People start businesses for a variety of reasons. Usually, it is because they have identified a problem in the market that they believe that they can solve. As there are countless challenges that we face in daily life and likely just as many solutions, it is no wonder that over 100 million startups are launched each year.
When starting a new business, there are several things that you need to do.
- Create a business plan
- Secure funding
- Find the correct persons to help your company launch and grow
- Determine where you will conduct your business and launch your website
- Identify your ideal marketing strategy and build a plan
- Build your customer base
Often times, new startups stall in the early phases, and often because they did not create a solid business plan, or perhaps worse, their funding stalled. In fact, at one point, it was estimated that 82% of new business failures were due to poor cash management. This said, there are many things that you need to think about when considering your approach to funding for your startup. Typically, new business owners look for funding from investors such as family, friends, venture capitalists, and angel investors. This is the ideal approach to get the business off the ground. But once you’ve been in business for three to six months and your company starts to grow, another round of funding is often needed to ensure that business momentum can continue.
Where, however, should the money come from? Investors might not be prepared to provide another round of funding, especially when you are not yet at the point where they can reap their benefits. As an alternative to asking for funds from investors so soon after launch, it is common for entrepreneurs to look to banks, credit unions, and other financial institutions like nation 21 loans for personal loan options. Most personal loans come with repayment terms that are between two and five years with fixed monthly payments.
Pros and cons of using a personal loan for your startup – Six things you need to know
A personal loan can be a brilliant choice to provide you with the funds you need to keep your business moving forward.
- It’s easy to qualify for a personal loan – To qualify for a business loan, you will be subject to a variety of strict requirements including a need to be in business for a specified period of time, proof of revenue attainment and growth for a certain period of time, copies of your business bank statements, and more. Once all of this is requested, it is still difficult to get bank approval. Banks want to ensure that you are the real deal and a sure bet, and if they have any hesitation, your business loan request will be denied. On the other hand, if your credit rating is good or better, or if you have significant equity in your place of residence, you may find that the terms of a personal loan will be better than what you could get from a business loan.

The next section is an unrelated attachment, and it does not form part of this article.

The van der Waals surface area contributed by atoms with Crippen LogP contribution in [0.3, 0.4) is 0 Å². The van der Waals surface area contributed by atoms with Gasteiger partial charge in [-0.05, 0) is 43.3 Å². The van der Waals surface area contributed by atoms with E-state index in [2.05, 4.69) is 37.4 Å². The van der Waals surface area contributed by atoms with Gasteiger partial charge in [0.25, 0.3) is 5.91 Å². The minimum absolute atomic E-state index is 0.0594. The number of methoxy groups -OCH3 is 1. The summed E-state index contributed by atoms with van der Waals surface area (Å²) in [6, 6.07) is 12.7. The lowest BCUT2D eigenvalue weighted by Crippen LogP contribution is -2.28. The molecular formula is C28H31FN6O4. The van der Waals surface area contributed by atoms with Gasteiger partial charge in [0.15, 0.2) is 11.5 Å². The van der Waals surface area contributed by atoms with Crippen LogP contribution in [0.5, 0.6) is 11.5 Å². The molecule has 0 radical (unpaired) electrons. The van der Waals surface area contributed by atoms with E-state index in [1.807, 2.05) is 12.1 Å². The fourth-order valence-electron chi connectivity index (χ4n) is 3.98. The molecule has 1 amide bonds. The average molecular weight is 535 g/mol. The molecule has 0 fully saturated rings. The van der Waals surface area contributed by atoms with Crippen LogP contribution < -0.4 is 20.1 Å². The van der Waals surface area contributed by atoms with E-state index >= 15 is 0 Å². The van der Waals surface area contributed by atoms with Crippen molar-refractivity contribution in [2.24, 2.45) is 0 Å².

- Personal loans fund faster – Business loans can take weeks if not months to fund. But your personal loan will likely fund within just a matter of days.
- Collateral isn’t required – to qualify for a business loan, you will likely need to provide a list of assets that can be used as collateral. And if your business isn’t doing well or something happens that causes you to fall behind on your loan payments, and those assets may be seized. Personal loans, however, are rarely secured, and as such, they do not require collateral. While your credit may be damaged if your loan becomes delinquent, the lender will not be able to seize your assets.
- Your personal credit is at risk – Perhaps one of the most significant risks tied to a personal loan for your small business is that your own credit is at risk. As you know, you need strong credit to get a primary residential mortgage, to get good interest rates on loans, to open credit cards with reasonable interest rates, and more. When you use a personal loan for your business, and your business fails, or you fall behind on your payment obligations, your personal credit score will take a plunge. A low credit score with a corresponding history of late payments will make it far more challenging for you to get approved for any other forms of credit until you can repair your score.
- Limit of borrowing – Small Business Administration (SBA) loans offer much higher loan limits than do personal loans. Business loans can fund figures into the millions, but with a personal loan, you will more than likely only be able to obtain a loan of $100,000 or less. This means that it will be far more challenging for you to make the investments that you need into your business and can ultimately further hinder your growth.
- You may pay more interest than you desire – Though no one likes to pay interest on loans, it’s simply par for the course. Unless you have an excellent credit score of 800 or above, you may end up with a high-interest rate. This means you’ll be paying far more on your loan than is ideal.
Personal loans aren’t a bad option – but do your research first
A personal loan to fund your small business isn’t necessarily a bad thing. And in fact, in many cases, it will be your only option. Therefore, if you are seeking additional funds to help your business grow, be sure to explore all of your options fully. Regardless of the loan that you go with, it will be a decision that you will need to live with for a long time. Not only that, but the decision may have a significant opportunity cost because as mentioned if your business goes south and you have payment problems, your personal credit score will take a hit. As a result, your personal expenses and needs will be negatively impacted. With the proper research, however, you can make a well-informed decision and be well on your way to a loan that will take your business to the next level.
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